New Release From Roger Langridge! “And there was much rejoicing…”

I’d like to talk about a book that’s coming out in October -“The Iron Duchess” by Roger Langridge. There’s two reasons to be excited about it: it’s a solo Langridge project; and it features Fred the Clown, a favourite character of many a R.L. aficionado. This graphic novel was initially self-published about a year ago, but Fantagraphics (displaying their usual impeccable taste) has picked it up since then, so it’s now commonly available through major stores.

But, you may ask, who is Fred the Clown and why should you care? Instead of blabbing incomprehensibly as I’m prone to doing when talking about Langridge (imagine a dog trying to explain its excitement about a juicy bone – there’s just going to be a lot of tail-wagging and drooling), I prefer to quote the back-cover blurb from the first Fred the Clown collection (equally highly recommended, published in 2004 also by Fantagraphics):

Existential clown comedy as you like it.
SEE! Fred the Clown get slapped regularly in his single-minded pursuit of l’amour!
HEAR! The screams of his lady friends from several blocks away!
SMELL! Fred the Clown’s scientifically improbable collection of fungal infections!
The signature creation of cartoonist Roger Langridge, Fred the Clown is the thinking man’s idiot. Fred has an eye for the ladies, as well as several other organs, but the only part of themselves they’re willing to share with him is a carefully placed kneecap…
Fred the Clown’s misadventures are a curious balance of bleakness and joyful absurdism; the universe may dump on Fred from a great height, but he never gives up. More often than not, they involve the pursuit of a lady—any lady will do, it seems, but bearded ladies are at the top of the list.

Just look at this striking art and Langridge’s impeccable sense of timing:

(Fred the Clown in his initial black-and-white format.)


To which I can add that I normally can’t *stand* clowns, and Fred is the only cartoon clown whom I not only tolerate but whose antics I actually enjoy.


But to get back to the Duchess: *this* story doesn’t have bearded ladies, but it does have a (very) mad scientist, a damsel in dire and completely improbable peril, enough twists in the plot to make you yelp (and giggle) out loud (great for embarrassing yourself in public!), and heart-warming inter-species friendship, perhaps even romance. After all, there is a train involved; a train means somebody can be tied to the railroad tracks, or a couple can escape – or not – an evil father… I love people who can take a conventional story and run off with it while still “obeying” all the rules of the genre.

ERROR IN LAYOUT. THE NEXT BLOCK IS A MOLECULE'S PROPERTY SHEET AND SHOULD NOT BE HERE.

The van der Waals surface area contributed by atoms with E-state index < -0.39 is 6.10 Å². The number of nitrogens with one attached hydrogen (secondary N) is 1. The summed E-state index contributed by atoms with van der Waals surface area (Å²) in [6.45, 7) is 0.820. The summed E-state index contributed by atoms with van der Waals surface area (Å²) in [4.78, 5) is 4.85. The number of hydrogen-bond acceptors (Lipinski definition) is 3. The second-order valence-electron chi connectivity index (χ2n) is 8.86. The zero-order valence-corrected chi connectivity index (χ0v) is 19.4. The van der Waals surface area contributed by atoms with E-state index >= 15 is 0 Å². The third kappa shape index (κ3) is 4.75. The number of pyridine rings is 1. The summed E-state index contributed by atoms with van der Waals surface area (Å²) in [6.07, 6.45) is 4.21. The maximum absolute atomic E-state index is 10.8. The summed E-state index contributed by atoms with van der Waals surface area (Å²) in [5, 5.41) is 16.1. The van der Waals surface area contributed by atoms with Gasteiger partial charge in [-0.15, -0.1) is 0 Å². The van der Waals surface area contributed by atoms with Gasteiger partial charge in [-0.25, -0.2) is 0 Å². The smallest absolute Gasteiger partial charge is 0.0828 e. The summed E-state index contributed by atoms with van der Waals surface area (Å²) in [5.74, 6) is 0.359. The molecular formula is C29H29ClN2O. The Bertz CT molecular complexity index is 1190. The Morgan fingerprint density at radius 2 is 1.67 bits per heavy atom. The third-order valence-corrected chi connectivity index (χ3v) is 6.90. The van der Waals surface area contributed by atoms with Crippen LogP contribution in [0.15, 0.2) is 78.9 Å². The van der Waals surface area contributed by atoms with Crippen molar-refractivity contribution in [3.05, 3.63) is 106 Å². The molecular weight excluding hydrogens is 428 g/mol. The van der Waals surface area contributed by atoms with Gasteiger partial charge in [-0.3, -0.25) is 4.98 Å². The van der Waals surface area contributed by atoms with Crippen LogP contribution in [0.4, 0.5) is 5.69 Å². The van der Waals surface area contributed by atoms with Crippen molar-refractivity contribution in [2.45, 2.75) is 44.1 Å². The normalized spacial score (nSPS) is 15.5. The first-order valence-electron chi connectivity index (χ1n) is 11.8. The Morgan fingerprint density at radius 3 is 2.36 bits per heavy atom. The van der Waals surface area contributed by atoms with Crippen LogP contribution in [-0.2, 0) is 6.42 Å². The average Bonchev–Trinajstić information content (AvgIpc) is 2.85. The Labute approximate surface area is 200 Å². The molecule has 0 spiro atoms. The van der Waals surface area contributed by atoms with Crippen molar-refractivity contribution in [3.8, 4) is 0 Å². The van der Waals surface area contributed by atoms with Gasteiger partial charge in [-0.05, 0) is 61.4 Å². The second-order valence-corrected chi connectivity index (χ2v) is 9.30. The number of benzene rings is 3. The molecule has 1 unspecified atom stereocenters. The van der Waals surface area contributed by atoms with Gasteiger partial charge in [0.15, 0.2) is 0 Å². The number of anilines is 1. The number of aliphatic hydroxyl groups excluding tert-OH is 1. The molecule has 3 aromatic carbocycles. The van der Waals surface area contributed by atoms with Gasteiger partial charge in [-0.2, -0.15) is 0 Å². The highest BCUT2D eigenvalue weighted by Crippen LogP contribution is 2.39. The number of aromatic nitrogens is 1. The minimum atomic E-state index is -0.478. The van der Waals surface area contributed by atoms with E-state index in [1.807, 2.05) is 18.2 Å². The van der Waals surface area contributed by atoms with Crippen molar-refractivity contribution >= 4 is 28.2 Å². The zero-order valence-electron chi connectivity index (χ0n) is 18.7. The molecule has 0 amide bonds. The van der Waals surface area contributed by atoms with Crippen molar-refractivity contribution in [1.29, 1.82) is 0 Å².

It’s an entirely mute story, if you don’t count evil cackling as dialogue. Fred’s best friend is a pig, by the way, and as far as I’m concerned that’s another reason to love this goofball. The pig’s also considerably more intelligent than him.

It’s exciting, riveting and really funny. Did I mention the beautiful art, expert shading, etc., etc.? Just pick it up already. Langridge can deftly illustrate anything his freaky brain comes up with, which includes animals (especially horses, which most comic artists seem to struggle with), ugly people (ditto – it seems that artists often can draw either pretty people, or grotesque ones, but rarely both)… and he’s great at architecture and perspective, too.


In an ideal world, Langridge would have free rein – and enough financial support – to draw the stories that are clearly close to his heart, instead of being forced (although he’s very gallant about it) to write for projects illustrated by pencillers/inkers so impressively inept that these comics, that should be excellent just by virtue of having a fantastic writer, become completely unreadable. Let’s at least take things one step closer to this ideal by adding the Iron Duchess to our comic book collections.

Dare to take a train ride into the dark tunnel of creativity (but avoid awkward metaphors along the way.)

Don’t forget to visit Langridge’s Hotel Fred, his official website, where you can purchase original art, books, and also see lots of goodies like sketches, commissions, unpublished pages, and whatever else he’s got lying around.

~ ds

Life is too short to be living somebody else’s dream.

A quick post in salute of Hugh Hefner (1926-2017), who truly was a lot of things to a lot of people, but to me, he remains, chief among these, one rare and precious thing: a steadfast, lifelong friend and patron to great cartoonists, a man of taste, at least in that particular area.

Here are a few relevant pieces. Mere drops in the bottomless bucket. All in good time, we’ll return to this topic.

« I’ve been thrilled by the dazzling breakaway of your four-speed, close-ratio, synchromesh, manual transmission, and the lusty surge of your 315-horsepower, fuel-injection, high-lift cam engine… »

It’s astonishing how much toil an artist will put in, just to sell a simple gag. It doesn’t hurt if he’s recompensed decently, of course. Case in point: Ben Denison, for Playboy Magazine’s November, 1961 issue. Hugh Hefner has always known the value of his contributors, bless his great big heart.

Erich Sokol (b. Vienna, 1933 – d. Mödling, 2003), originally published in Playboy’s September, 1960 issue.
« This is nothing, wait until you see the women. »

Dink Siegel (1910-2003), from Playboy’s May, 1968 issue.

Happy trails, dear Mr. Hefner!

– RG

Who Needs Glasses?